We arrived in Clarksdale mid-afternoon and hunted out a motel for the night, deciding on the Uptown Inn Motel. Once settled we rested before heading out to the ‘Ground Zero Blues Club’. This is a blues club in downtown Clarksdale nestled amongst derelict buildings and next to the old railway station. It is part owned by the local mayor and Morgan Freeman. The style of this club is old school ‘juke joint’, with non-fussy southern style food and drinks in a grungy environment. We spent a few hours there, having a few drinks and dinner (a sample of hot tamales – deep-fried cornmeal covered chill beef – more BBQ and catfish) before the band for the night made their appearance. The ‘Juke Joint Allstars’ were excellent and played a mixture of blues covers and there own tunes. We called it a night after two of their sessions and walked the short walk back to our lodgings.
The next morning we had a coffee at the local coffee store – ‘Yazoo Pass’ – before doing some drive-by tourist photos of the local sights. There aren’t many in Clarksdale, it’s a small town, especially the ‘historic’ downtown area. We have found that ‘historic’ downtowns in the ’South’ tend to be a mixture of derelict buildings and new businesses in old buildings but mostly the derelict kind. The new residential areas in towns tend to be on the out-skirts. Old, nice looking buildings are left to rot which we find a little strange.
On the way to Vicksburg we drove through some lovely countryside, what we would think of as classic Mississippi – corn fields, wooded and swampy looking areas. In Vicksburg we are staying in the McNutt House, built in 1826, among the oldest antebellum homes in Vicksburg and a former home of a former Mississippi Governor in the 1830s. It is a lovely home, we have a suite with a kitchenette and bathroom and are here for two nights. After getting settled we set off downtown for a late lunch at ‘Rusty’s Grill’ on the recommendation of our host. We tried some more Southern food – gumbo and corn girts amongst others. With a kitchenette we have the luxury and cheapness of cooking for ourselves so we cooked in the first night and enjoyed/got frustrated at the hundreds of TV channels at our disposal from our bed.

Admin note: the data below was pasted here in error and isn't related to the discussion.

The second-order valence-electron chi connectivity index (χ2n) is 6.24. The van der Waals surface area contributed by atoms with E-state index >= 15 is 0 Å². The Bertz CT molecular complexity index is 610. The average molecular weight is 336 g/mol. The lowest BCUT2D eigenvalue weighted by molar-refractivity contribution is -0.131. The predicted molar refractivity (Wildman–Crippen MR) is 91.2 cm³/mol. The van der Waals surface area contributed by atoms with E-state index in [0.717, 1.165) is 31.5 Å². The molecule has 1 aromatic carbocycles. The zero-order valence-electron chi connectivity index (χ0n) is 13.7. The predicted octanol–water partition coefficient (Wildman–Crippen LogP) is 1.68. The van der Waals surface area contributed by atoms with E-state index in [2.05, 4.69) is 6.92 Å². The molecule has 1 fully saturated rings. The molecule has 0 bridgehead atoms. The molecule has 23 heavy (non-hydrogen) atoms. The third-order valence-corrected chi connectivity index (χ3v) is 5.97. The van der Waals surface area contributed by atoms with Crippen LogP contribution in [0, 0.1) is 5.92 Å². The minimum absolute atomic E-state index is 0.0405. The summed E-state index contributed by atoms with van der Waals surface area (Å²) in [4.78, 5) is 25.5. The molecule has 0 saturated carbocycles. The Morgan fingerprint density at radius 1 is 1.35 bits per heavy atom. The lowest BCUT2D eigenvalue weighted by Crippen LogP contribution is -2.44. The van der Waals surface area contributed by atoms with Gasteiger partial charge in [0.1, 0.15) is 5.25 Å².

Vicksburg is the site of another of the major battles of the American Civil War and you can visit the battle grounds here which have been established as a National Park – the ‘Military National Park’. There is a car tour you can drive around, a 16 mile loop which takes you past trench lines, battery points, State memorials to the armies and a cemetery to the 17,000 troops that fell here. Vicksburg was held by the Confederates as an important strategic point along the Mississippi River. The Federal Army, realising the importance set out to conquer the town but failed after launching many attacks. Eventually they were able to take the town through surrender after a 46 day siege. This was a major strategic event of the Civil War. In the park there are the reconstructed ruins of the USS Cairo, an ironclad river gunboat. We never thought of naval battles during the American Civil War but with the Mississippi being so important in supplying the Armies, there were many. The USS Cairo was sunk off Vicksburg after running into mines, the first known case of an armed ship being sunk by a mine.
We had our Sunday lunch at ‘Walnut Hills’, a Southern country style restaurant and clearly popular with the post-Church crowd. We felt a little under-dressed as most people were in shirt and tie and their Sunday Best. It was manic in there with the waiters running around and getting the orders consistently wrong. In fact I am pretty sure we at someone else’s lunch but it was close enough to our order. Roast pork, fried chicken, collard greens, beans, lima greens, sweet potato and creamed corn all rounded off with e blueberry cobbler and matched with ice-tea. More ‘Southern Comfort’ food in other words.
Kirsty relaxed back the McNutt House whilst I went for a wander around downtown. It is a nice-looking town with antebellum buildings in the ‘historic’ district but being a sunday not much was open. There was a Coke museum open, however, which I paid the $3 to get into. This is the site where Coca-Cola was first bottled after an brainwave by a local candy maker. He had success selling the product in town and wanted to sell it in the country so started bottling it himself to take on the road. Impressing the President of Coke, he went on to set-up larger operations and franchises over the South of the country and essentially the practice of bottling soda drinks had been born.
Our evening was spent at the McNutt House, taking advantage of our surroundings. The sky lit up with lightning all evening as a thunderstorm passed through Vicksburg. We have never seen lightning like it with the sky flashing up every few seconds.
The next day we had a plan of getting as close to New Orleans as we could to stay in a motel. We were dropping the rental car off the next day at the airport in the morning and didn’t want to get up too early so a close stay would be best. On the way we drove down the Natchez Trace Parkway, a route through Mississippi that people have been taking for thousands of years. Today, the Parkway is looked after by the U.S. National Parks Service and is a scenic drive with historic points of interest along the way. This took us from Vicksburg to Natchez where we stopped for lunch. Natchez is a picturesque small town on the Mississippi, settled in Spanish colonial times. From here we drove the Interstate highways into Louisiana, through Baton Rouge and ending up in New Orleans.